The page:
70. Id. at 420-21; see, e.g., Campbell v. United States Dep't of Justice, 164 F.3d 20, 32 (D.C. Cir. 1998) (requiring nexus between agency activities and law enforcement duties, and finding that most FBI files of 1960s investigations of James Baldwin -- believed to be associated with subversive organizations -- meet threshold, but elaborating that law enforcement agency may not simply rely on file names to satisfy threshold); Summers v. United States Dep't of Justice, 140 F.3d 1077, 1083 (D.C. Cir. 1998) (to show nexus, FBI must link names redacted from former FBI Director J. Edgar Hoover's telephone logs to law enforcement activities); Quiñon v. FBI, 86 F.3d 1222, 1228-29 (D.C. Cir. 1996) (reiterating that agency's basis for connection between object of investigation and asserted law enforcement duty cannot be pretextual or wholly unbelievable and remanding because FBI's affidavits were insufficient to show that Pratt nexus test satisfied when only specific fact cited is filing of motion; "filing of a non-fraudulent pleading cannot, taken alone, form the basis for a legitimate obstruction of justice investigation"); Computer Prof'ls for Soc. Responsibility v. United States Secret Serv., 72 F.3d 897, 902, 904 (D.C. Cir. 1996) (investigation into allegations of telecommunications fraud satisfies threshold, as do documents pertaining to police breakup of public meeting of computer hackers club); King v. United States Dep't of Justice, 830 F.2d 210, 229 (D.C. Cir. 1987) (supporting Pratt two-part test by stating that agency must identify particular individual/incident as object of its investigation and specify connection between individual/incident and possible security risk or violation of federal law and that agency must then demonstrate that relationship is based on information sufficient to support colorable claim of rationality); Founding Church of Scientology v. Smith, 721 F.2d 828, 829 n.1 (D.C. Cir. 1983) (holding that "Pratt is the law of this circuit insofar as it interprets the threshold requirement of exemption 7"); Wichlacz v. United States Dep't of Interior, 938 F. Supp. 325, 330 (E.D. Va. 1996) (observing that "investigative activities giving rise to the compilation of the records must be related to the enforcement of federal law, and there must be a rational connection between the investigative activities and the agency's law enforcement duties"), aff'd, 114 F.3d 1178 (4th Cir. 1997) (unpublished table decision); Exner, 902 F. Supp. at 242-43 (finding that investigatory activities were based on legitimate concern that federal laws were being violated and that activities connected rationally to target).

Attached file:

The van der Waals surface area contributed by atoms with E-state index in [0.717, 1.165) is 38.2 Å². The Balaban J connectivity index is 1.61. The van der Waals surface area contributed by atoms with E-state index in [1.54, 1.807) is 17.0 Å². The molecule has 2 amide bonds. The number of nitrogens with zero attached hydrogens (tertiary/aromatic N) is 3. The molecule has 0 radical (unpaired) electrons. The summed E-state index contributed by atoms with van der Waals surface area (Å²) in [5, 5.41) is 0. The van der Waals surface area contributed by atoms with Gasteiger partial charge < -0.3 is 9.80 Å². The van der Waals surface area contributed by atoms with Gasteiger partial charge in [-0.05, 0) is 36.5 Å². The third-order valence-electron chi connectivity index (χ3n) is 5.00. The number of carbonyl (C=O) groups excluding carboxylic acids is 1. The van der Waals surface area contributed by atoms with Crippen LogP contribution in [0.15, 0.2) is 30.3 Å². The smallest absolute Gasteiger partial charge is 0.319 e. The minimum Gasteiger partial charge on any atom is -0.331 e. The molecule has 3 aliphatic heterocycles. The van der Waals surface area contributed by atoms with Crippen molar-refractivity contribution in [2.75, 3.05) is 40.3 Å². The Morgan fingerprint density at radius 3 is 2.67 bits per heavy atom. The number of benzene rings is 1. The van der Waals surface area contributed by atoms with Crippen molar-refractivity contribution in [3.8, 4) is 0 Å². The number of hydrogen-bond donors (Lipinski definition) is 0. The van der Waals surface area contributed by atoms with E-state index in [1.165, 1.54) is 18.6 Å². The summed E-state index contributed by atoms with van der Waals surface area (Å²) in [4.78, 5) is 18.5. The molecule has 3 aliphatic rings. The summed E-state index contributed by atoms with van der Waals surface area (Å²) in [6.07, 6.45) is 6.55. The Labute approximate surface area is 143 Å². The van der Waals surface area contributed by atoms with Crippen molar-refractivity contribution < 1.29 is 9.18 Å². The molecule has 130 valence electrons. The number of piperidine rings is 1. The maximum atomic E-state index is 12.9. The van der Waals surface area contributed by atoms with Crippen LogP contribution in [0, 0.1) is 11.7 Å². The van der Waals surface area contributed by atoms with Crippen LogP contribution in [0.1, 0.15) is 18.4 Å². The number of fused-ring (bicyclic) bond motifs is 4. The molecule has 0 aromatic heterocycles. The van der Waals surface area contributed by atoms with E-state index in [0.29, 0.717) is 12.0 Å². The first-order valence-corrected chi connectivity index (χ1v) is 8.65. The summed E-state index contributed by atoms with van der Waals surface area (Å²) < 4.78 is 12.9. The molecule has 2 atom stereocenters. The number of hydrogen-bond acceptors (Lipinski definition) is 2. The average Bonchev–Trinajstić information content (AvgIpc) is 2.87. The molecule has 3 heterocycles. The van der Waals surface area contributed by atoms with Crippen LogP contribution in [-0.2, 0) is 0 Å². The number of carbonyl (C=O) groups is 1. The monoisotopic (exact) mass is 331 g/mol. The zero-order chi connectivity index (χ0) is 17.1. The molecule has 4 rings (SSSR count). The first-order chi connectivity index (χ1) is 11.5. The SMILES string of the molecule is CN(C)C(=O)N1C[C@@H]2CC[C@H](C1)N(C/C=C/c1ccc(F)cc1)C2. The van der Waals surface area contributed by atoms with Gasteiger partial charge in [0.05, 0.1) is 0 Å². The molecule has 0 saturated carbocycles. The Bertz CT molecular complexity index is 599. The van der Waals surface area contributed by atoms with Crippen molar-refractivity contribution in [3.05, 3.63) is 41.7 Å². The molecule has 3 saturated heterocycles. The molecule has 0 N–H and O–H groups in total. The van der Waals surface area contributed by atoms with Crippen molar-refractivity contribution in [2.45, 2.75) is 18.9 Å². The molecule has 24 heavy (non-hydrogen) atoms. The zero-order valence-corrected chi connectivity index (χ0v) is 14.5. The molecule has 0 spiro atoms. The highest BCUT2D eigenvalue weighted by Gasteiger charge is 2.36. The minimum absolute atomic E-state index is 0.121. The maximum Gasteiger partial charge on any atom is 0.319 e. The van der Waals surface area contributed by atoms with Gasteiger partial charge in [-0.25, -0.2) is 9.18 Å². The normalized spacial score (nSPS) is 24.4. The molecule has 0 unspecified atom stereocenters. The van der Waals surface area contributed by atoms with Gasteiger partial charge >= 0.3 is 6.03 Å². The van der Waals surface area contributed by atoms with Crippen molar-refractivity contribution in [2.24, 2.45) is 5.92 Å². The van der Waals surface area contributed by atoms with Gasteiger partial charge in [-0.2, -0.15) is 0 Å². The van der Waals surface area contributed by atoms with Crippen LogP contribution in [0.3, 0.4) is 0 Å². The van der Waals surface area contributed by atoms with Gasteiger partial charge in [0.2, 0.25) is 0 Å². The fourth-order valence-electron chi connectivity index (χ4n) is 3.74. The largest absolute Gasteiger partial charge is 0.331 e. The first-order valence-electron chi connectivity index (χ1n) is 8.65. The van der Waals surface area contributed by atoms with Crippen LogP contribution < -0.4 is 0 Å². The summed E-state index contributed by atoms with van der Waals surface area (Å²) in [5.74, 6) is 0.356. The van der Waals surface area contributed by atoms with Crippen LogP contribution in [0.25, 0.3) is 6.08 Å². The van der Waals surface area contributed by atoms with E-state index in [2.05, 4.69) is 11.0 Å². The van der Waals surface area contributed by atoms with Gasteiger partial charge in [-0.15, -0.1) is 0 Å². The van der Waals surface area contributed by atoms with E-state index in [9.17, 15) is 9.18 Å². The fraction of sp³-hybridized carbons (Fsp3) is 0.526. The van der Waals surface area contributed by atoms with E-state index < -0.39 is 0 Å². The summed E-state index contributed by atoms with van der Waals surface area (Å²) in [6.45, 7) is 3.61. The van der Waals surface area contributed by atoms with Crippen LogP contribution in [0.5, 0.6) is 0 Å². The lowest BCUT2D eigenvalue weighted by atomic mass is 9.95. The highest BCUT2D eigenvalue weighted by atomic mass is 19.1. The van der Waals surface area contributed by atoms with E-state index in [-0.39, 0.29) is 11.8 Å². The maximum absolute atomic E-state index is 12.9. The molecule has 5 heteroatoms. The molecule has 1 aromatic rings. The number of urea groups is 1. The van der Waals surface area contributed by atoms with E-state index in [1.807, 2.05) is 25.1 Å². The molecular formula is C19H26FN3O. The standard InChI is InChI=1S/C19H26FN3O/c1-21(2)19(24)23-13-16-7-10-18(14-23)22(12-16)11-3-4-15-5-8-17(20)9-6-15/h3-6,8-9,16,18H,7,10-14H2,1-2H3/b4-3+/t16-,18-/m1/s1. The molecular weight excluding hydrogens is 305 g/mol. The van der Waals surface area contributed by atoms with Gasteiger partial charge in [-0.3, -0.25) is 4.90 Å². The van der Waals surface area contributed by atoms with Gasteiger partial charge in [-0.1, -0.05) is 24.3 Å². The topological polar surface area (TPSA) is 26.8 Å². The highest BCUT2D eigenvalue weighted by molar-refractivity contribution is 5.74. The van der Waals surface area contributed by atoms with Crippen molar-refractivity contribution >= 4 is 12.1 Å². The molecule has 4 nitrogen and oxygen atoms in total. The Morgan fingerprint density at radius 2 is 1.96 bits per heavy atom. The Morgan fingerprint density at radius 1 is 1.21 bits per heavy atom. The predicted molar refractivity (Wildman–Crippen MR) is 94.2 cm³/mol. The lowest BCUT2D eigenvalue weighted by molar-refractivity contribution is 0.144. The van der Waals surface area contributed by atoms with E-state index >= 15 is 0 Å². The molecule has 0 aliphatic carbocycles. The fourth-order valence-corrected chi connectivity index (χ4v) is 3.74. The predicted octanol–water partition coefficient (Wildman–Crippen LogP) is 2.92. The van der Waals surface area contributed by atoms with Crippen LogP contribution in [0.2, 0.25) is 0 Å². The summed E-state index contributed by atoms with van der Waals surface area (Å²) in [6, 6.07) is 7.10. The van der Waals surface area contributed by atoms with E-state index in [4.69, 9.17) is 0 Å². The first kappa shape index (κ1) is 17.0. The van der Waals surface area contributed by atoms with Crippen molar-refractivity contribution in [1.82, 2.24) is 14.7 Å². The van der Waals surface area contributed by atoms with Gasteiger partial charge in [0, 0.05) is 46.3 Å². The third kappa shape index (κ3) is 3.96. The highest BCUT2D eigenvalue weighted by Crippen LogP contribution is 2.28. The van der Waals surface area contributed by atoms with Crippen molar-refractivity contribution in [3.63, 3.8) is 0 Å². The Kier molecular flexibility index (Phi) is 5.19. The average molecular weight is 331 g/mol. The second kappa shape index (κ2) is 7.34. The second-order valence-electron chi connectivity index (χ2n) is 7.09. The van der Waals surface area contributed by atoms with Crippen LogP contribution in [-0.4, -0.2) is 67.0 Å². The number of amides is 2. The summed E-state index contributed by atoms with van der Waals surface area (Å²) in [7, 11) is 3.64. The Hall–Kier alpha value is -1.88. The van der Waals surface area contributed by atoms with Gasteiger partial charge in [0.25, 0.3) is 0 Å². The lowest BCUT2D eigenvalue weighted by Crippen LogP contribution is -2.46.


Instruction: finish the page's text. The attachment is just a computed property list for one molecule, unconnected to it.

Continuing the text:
71. See, e.g., King, 830 F.2d at 229 n.141 (dictum) (holding that the 1986 FOIA amendments did not "qualif[y] the authority of Pratt" test).
72. 830 F.2d 337, 340 (D.C. Cir. 1987); see also Rochon v. Dep't of Justice, No. 88-5075, slip op. at 3 (D.C. Cir. Sept. 14, 1988) (holding that agency must demonstrate nexus between its compilation of records and its law enforcement duties); Hall v. United States Dep't of Justice, 63 F. Supp. 2d 14, 16 (D.D.C. 1999) (holding that Davin "is not persuasive authority" because "Third Circuit standard is more permissive" than established D.C. Circuit standard (referring to Campbell, 164 F.3d at 32)), reconsideration denied, No. 96-2306, slip op. at 2 (D.D.C. May 29, 2003); Code, No. 95-1892, 1997 WL 150070, at **4-5 (reiterating requirement for nexus between activities and law enforcement duties); Wickline v. FBI, No. 92-1189, 1994 WL 549756, at *2 (D.D.C. Sept. 30, 1994) (finding that requirement for "nexus between the agency's activity and its law enforcement duties" was met when FBI compiled requested information through its investigation of series of murders involving organized crime); Abdullah v. FBI, No. 92-0356, slip op. at 3 (D.D.C. Aug. 10, 1992) (holding that "law enforcement agencies such as the FBI must show that the records at issue are related to the enforcement of federal laws and that the law enforcement activity was within the law enforcement duty of that agency"); Beck v. United States Dep't of Justice, No. 87-3356, slip op. at 26-27 (D.D.C. Nov. 7, 1989) ("[D]efendants must merely establish that the nexus between the agency's activity and its law enforcement duty" is based on a "colorable claim of rationality."). But see Simon v. Dep't of Justice, 980 F.2d 782, 783 (D.C. Cir. 1992) (stating that agency must demonstrate nexus between investigation and one of its law enforcement duties (citing Pratt, 673 F.2d at 420-21)); Reiter v. DEA, No. 96-0378, 1997 WL 470108, at *3 (D.D.C. Aug. 13, 1997) (describing how the nexus "requires an agency to establish a connection between the individual under investigation and a possible violation of a federal law"), summary affirmance granted, No. 97-5246 (D.C. Cir. Mar. 3, 1998); Keenan v. Dep't of Justice, No. 94-1909, slip op. at 12-15 (D.D.C. Mar. 2, 1997) (ruling that the agency had not established the required nexus, because it was "unclear as to whether an investigation was conducted at all"); Assassination Archives & Research Ctr. v. United States Dep't of Justice, No. 92-2193, 1993 WL 763547, at **6-7 (D.D.C. Apr. 29, 1993) (declaring that government must establish that investigation related to enforcement of federal law raises colorable claim rationally related to one or more of agency's law enforcement duties).